This study examined how age, depressive symptoms, demographic variables, frailty, and health factors jointly influence episodic memory across the lifespan in two large, diverse samples. Hierarchical regression analyses from both samples showed that depressive symptoms negatively impacted episodic memory performance with the effect being more pronounced for older adults. Health and frailty tended not to be associated with episodic memory. However, the main effect of depressive symptoms tended to remain significant over and above other predictors, while the interaction with age was weakened with the addition of demographic variables. The unique contribution of this study is demonstrating that the relationship between depressive symptoms and episodic memory is moderated by age across relatively large non-clinical lifespan samples of adults. The findings indicate the importance of measuring and studying depressive symptoms during the course of aging in order to better understand the complex relationship between age, affect, physical functioning, and memory.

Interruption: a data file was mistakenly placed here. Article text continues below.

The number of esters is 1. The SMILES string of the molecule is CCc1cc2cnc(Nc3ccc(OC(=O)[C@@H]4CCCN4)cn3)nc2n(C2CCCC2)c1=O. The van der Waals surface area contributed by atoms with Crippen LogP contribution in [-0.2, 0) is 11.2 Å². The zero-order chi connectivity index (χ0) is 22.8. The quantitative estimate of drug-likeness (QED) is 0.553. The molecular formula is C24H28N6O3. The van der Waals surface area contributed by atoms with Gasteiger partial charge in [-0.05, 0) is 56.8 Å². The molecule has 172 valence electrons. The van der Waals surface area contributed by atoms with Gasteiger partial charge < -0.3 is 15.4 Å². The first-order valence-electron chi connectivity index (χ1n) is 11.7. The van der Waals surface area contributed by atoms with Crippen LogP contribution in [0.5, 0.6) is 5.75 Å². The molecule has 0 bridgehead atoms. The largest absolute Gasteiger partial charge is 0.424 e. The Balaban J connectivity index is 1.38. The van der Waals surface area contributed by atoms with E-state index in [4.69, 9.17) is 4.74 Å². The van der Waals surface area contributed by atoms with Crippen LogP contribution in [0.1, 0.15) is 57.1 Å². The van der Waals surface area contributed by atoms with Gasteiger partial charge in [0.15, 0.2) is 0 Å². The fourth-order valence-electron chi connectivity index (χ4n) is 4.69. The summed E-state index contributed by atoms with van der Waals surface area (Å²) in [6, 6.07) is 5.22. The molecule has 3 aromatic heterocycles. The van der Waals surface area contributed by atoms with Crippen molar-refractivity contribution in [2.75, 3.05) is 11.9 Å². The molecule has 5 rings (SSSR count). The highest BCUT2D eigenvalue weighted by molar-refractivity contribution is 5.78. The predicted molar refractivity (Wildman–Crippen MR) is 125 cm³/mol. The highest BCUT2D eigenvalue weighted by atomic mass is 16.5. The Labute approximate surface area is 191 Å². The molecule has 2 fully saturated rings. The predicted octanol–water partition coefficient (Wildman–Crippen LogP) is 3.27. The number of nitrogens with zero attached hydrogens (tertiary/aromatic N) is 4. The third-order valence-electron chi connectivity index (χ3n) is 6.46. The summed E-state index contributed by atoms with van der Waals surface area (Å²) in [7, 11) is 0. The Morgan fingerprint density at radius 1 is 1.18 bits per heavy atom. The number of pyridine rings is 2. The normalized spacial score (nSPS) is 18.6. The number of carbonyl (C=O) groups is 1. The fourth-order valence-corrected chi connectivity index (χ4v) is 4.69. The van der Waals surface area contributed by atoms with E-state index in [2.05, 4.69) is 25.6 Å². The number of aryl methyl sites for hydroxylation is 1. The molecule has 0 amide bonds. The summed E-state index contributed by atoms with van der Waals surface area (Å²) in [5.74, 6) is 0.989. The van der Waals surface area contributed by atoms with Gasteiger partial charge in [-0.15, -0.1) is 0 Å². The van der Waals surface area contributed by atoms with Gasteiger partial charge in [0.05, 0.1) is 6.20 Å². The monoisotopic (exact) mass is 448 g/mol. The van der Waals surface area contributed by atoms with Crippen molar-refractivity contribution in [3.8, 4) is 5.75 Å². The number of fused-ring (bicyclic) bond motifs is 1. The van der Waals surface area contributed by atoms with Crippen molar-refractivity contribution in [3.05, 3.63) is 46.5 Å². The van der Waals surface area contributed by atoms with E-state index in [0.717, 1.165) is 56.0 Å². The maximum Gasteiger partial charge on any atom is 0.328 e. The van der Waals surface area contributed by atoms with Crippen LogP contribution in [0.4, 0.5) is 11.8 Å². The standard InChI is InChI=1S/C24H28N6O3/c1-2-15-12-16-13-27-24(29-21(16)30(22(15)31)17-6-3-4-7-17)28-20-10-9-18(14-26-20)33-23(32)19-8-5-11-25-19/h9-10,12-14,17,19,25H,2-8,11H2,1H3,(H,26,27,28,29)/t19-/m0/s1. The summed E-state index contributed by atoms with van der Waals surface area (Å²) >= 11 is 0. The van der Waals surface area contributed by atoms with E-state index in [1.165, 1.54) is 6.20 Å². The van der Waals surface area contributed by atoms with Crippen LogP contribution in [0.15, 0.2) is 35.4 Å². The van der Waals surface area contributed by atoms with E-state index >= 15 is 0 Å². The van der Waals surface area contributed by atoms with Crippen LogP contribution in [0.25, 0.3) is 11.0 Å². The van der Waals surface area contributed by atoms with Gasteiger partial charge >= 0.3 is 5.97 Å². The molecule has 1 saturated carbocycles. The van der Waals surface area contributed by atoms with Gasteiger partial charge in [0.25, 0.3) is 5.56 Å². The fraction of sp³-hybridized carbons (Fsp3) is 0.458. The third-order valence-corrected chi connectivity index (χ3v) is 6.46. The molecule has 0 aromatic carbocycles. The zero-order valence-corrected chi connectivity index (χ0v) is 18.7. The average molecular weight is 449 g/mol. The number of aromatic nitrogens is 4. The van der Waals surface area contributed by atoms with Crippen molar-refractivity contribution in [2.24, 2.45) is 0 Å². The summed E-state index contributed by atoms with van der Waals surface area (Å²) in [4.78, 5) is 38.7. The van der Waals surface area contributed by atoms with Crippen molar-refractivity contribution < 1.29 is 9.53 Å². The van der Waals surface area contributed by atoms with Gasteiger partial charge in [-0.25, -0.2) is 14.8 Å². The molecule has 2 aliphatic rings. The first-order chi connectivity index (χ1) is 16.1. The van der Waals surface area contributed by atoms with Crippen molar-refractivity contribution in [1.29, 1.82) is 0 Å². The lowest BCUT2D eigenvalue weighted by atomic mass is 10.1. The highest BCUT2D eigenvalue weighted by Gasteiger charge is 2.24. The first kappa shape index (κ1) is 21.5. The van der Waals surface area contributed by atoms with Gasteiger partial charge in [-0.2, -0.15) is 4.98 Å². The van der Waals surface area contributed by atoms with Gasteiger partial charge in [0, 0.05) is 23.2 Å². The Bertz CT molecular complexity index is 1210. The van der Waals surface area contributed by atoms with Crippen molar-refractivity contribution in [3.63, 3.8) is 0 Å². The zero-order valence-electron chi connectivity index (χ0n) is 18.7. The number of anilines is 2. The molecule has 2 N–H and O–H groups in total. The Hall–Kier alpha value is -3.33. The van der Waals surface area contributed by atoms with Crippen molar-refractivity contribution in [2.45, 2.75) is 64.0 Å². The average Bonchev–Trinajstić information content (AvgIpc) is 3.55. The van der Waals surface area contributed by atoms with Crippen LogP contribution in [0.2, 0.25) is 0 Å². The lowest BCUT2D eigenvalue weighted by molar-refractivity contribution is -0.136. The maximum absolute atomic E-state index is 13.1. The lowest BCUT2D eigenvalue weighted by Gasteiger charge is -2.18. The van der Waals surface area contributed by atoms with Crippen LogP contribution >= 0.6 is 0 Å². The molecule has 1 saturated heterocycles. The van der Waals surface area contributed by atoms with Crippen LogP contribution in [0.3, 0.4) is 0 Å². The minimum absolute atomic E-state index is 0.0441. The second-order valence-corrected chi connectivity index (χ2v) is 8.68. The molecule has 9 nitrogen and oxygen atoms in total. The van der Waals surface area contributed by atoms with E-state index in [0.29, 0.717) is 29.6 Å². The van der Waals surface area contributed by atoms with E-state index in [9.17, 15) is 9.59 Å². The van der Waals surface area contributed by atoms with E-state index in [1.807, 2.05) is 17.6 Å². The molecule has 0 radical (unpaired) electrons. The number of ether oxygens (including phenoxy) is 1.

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Aging, Neuropsychology, and Cognition
Department of Psychology

Evans, J. (Jarrett), Charness, N., Dijkstra, K., Fitzgibbons, J.M. (Joanna M.), & Yoon, J. (Jong-Sung). (2018). Is episodic memory performance more vulnerable to depressive affect in older adulthood?. Aging, Neuropsychology, and Cognition, 1–20. doi:10.1080/13825585.2018.1424314